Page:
9. Keep your endorsement categories tight and relevant (5 ways to strengthen your LinkedIn profile via InformationWeek.com)
In life, you can really only specialise in a handful of things so it makes sense that your endorsement categories should reflect that.
However, many profiles you see have endless lists of endorsement categories, but you can cull these on your own profile and make it easier to highlight the areas you genuinely specialise in.
10. Feature the variations of your name in your profile where appropriate (Counterintuitive advice for LinkedIn users, part two, by William Arruda on Forbes.com)
The second part of this three part series on Forbes.com is another one you should add to your bookmarks.
William suggests you think about how people will look for you, especially if you’re known by a variation to your official name.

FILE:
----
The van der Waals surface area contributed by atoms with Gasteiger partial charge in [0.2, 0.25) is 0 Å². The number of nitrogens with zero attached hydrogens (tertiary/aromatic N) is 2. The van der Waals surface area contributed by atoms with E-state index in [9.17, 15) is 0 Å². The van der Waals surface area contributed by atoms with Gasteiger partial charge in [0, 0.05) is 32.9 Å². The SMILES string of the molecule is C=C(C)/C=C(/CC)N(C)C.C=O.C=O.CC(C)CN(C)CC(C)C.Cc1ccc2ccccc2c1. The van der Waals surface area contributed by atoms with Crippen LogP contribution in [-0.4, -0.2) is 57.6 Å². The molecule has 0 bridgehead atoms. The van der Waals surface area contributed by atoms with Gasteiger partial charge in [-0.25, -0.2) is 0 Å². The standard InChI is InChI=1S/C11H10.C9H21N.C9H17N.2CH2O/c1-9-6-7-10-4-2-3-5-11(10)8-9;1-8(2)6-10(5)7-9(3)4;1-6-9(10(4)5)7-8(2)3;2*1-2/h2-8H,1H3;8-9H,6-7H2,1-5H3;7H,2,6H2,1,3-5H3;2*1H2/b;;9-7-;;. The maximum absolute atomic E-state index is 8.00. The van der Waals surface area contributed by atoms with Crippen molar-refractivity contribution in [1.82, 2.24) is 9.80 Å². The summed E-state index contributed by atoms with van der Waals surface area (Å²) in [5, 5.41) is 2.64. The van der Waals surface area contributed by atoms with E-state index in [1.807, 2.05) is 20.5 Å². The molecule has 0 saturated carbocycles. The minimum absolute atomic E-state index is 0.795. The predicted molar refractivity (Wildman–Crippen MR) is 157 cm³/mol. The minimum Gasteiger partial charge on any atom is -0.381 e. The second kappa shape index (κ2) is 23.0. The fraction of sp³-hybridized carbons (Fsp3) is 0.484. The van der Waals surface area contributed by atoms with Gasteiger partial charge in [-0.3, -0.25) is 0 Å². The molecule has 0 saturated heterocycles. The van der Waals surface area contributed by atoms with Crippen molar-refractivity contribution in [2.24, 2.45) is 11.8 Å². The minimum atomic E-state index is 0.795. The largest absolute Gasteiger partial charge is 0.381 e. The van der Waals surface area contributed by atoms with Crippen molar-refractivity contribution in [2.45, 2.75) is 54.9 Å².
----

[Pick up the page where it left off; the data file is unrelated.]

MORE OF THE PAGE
In his case, people might search for him as Bill Arruda as opposed to William Arruda, so he includes this variation in his profile summary.
The same can be said for nicknames and maiden names.
Part three of this series is also worth a read.
Sooooo many tips…
There really is a truck load of LinkedIn profile optimisation tips out there.
What I found when I pulled this list of links together is that a lot of it is repetitive with the majority of them covering ‘nuts and bolts’ areas.
However, there is no point worrying about the less common tips until you’ve got the basics right.
I know pulling this post together encouraged me to review my profile and make some adjustments made in the posts featured here.